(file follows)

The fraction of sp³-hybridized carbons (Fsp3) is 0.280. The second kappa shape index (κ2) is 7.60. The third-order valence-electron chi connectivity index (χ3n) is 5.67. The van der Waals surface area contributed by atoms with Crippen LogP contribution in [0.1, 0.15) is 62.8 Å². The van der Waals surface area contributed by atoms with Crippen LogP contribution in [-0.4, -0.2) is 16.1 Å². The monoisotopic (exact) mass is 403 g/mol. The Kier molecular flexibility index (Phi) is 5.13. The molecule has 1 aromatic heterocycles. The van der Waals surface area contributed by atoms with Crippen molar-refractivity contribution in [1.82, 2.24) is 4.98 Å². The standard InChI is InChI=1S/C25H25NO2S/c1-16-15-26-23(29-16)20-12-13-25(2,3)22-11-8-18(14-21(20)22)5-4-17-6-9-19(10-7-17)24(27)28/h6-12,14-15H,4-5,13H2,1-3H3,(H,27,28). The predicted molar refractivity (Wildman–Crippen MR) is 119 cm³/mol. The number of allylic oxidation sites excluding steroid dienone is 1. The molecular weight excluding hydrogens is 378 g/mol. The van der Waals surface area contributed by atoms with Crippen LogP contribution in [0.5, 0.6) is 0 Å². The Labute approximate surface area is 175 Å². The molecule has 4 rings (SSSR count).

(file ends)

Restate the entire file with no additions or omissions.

The fraction of sp³-hybridized carbons (Fsp3) is 0.280. The second kappa shape index (κ2) is 7.60. The third-order valence-electron chi connectivity index (χ3n) is 5.67. The van der Waals surface area contributed by atoms with Crippen LogP contribution in [0.1, 0.15) is 62.8 Å². The van der Waals surface area contributed by atoms with Crippen LogP contribution in [-0.4, -0.2) is 16.1 Å². The monoisotopic (exact) mass is 403 g/mol. The Kier molecular flexibility index (Phi) is 5.13. The molecule has 1 aromatic heterocycles. The van der Waals surface area contributed by atoms with Crippen molar-refractivity contribution in [1.82, 2.24) is 4.98 Å². The standard InChI is InChI=1S/C25H25NO2S/c1-16-15-26-23(29-16)20-12-13-25(2,3)22-11-8-18(14-21(20)22)5-4-17-6-9-19(10-7-17)24(27)28/h6-12,14-15H,4-5,13H2,1-3H3,(H,27,28). The predicted molar refractivity (Wildman–Crippen MR) is 119 cm³/mol. The number of allylic oxidation sites excluding steroid dienone is 1. The molecular weight excluding hydrogens is 378 g/mol. The van der Waals surface area contributed by atoms with Crippen LogP contribution in [0.5, 0.6) is 0 Å². The Labute approximate surface area is 175 Å². The molecule has 4 rings (SSSR count).